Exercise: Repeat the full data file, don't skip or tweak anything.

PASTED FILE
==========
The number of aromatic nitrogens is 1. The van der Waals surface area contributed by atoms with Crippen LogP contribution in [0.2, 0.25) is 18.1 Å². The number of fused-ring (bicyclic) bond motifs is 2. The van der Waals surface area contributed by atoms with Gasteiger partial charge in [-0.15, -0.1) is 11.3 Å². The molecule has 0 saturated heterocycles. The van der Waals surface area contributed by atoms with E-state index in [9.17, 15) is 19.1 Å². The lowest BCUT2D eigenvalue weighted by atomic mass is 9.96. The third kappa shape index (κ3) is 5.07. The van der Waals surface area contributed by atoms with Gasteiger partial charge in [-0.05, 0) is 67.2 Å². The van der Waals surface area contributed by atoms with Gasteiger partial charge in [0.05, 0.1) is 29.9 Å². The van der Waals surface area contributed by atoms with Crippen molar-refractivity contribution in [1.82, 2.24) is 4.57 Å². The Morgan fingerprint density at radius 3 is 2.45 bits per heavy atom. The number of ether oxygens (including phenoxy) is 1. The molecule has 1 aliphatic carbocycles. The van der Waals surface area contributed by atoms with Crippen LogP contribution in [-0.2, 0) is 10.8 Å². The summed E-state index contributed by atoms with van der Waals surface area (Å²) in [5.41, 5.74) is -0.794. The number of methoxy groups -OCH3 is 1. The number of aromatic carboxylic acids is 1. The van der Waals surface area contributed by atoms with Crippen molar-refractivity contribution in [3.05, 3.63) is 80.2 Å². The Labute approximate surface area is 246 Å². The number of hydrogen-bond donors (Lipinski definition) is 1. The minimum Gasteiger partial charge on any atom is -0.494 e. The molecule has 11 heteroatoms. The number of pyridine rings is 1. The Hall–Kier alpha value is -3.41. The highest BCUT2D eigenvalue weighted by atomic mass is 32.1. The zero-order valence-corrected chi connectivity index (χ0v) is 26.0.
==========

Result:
The number of aromatic nitrogens is 1. The van der Waals surface area contributed by atoms with Crippen LogP contribution in [0.2, 0.25) is 18.1 Å². The number of fused-ring (bicyclic) bond motifs is 2. The van der Waals surface area contributed by atoms with Gasteiger partial charge in [-0.15, -0.1) is 11.3 Å². The molecule has 0 saturated heterocycles. The van der Waals surface area contributed by atoms with E-state index in [9.17, 15) is 19.1 Å². The lowest BCUT2D eigenvalue weighted by atomic mass is 9.96. The third kappa shape index (κ3) is 5.07. The van der Waals surface area contributed by atoms with Gasteiger partial charge in [-0.05, 0) is 67.2 Å². The van der Waals surface area contributed by atoms with Gasteiger partial charge in [0.05, 0.1) is 29.9 Å². The van der Waals surface area contributed by atoms with Crippen molar-refractivity contribution in [1.82, 2.24) is 4.57 Å². The Morgan fingerprint density at radius 3 is 2.45 bits per heavy atom. The number of ether oxygens (including phenoxy) is 1. The molecule has 1 aliphatic carbocycles. The van der Waals surface area contributed by atoms with Crippen LogP contribution in [-0.2, 0) is 10.8 Å². The summed E-state index contributed by atoms with van der Waals surface area (Å²) in [5.41, 5.74) is -0.794. The number of methoxy groups -OCH3 is 1. The number of aromatic carboxylic acids is 1. The van der Waals surface area contributed by atoms with Crippen molar-refractivity contribution in [3.05, 3.63) is 80.2 Å². The Labute approximate surface area is 246 Å². The number of hydrogen-bond donors (Lipinski definition) is 1. The minimum Gasteiger partial charge on any atom is -0.494 e. The molecule has 11 heteroatoms. The number of pyridine rings is 1. The Hall–Kier alpha value is -3.41. The highest BCUT2D eigenvalue weighted by atomic mass is 32.1. The zero-order valence-corrected chi connectivity index (χ0v) is 26.0.